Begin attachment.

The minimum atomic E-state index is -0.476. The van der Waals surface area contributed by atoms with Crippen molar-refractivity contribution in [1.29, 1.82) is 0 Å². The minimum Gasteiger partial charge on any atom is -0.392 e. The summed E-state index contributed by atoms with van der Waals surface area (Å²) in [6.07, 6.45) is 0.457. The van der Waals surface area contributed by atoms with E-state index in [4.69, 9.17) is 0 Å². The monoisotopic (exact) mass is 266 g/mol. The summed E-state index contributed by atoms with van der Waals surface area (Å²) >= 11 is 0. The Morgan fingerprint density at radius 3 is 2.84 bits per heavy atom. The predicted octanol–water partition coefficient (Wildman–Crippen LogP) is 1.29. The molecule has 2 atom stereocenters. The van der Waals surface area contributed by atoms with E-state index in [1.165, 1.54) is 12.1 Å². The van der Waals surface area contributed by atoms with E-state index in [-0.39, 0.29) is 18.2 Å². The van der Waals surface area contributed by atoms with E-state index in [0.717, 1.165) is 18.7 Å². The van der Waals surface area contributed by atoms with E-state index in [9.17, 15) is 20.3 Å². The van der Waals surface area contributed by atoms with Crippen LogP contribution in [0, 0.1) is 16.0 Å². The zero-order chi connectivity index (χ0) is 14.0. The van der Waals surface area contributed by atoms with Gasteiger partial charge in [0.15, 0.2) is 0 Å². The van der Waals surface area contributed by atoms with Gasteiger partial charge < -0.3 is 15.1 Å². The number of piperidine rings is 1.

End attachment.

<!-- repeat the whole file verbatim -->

The minimum atomic E-state index is -0.476. The van der Waals surface area contributed by atoms with Crippen molar-refractivity contribution in [1.29, 1.82) is 0 Å². The minimum Gasteiger partial charge on any atom is -0.392 e. The summed E-state index contributed by atoms with van der Waals surface area (Å²) in [6.07, 6.45) is 0.457. The van der Waals surface area contributed by atoms with E-state index in [4.69, 9.17) is 0 Å². The monoisotopic (exact) mass is 266 g/mol. The summed E-state index contributed by atoms with van der Waals surface area (Å²) >= 11 is 0. The Morgan fingerprint density at radius 3 is 2.84 bits per heavy atom. The predicted octanol–water partition coefficient (Wildman–Crippen LogP) is 1.29. The molecule has 2 atom stereocenters. The van der Waals surface area contributed by atoms with E-state index in [1.165, 1.54) is 12.1 Å². The van der Waals surface area contributed by atoms with E-state index in [-0.39, 0.29) is 18.2 Å². The van der Waals surface area contributed by atoms with E-state index in [0.717, 1.165) is 18.7 Å². The van der Waals surface area contributed by atoms with E-state index in [9.17, 15) is 20.3 Å². The van der Waals surface area contributed by atoms with Crippen LogP contribution in [0, 0.1) is 16.0 Å². The zero-order chi connectivity index (χ0) is 14.0. The van der Waals surface area contributed by atoms with Gasteiger partial charge in [0.15, 0.2) is 0 Å². The van der Waals surface area contributed by atoms with Gasteiger partial charge < -0.3 is 15.1 Å². The number of piperidine rings is 1.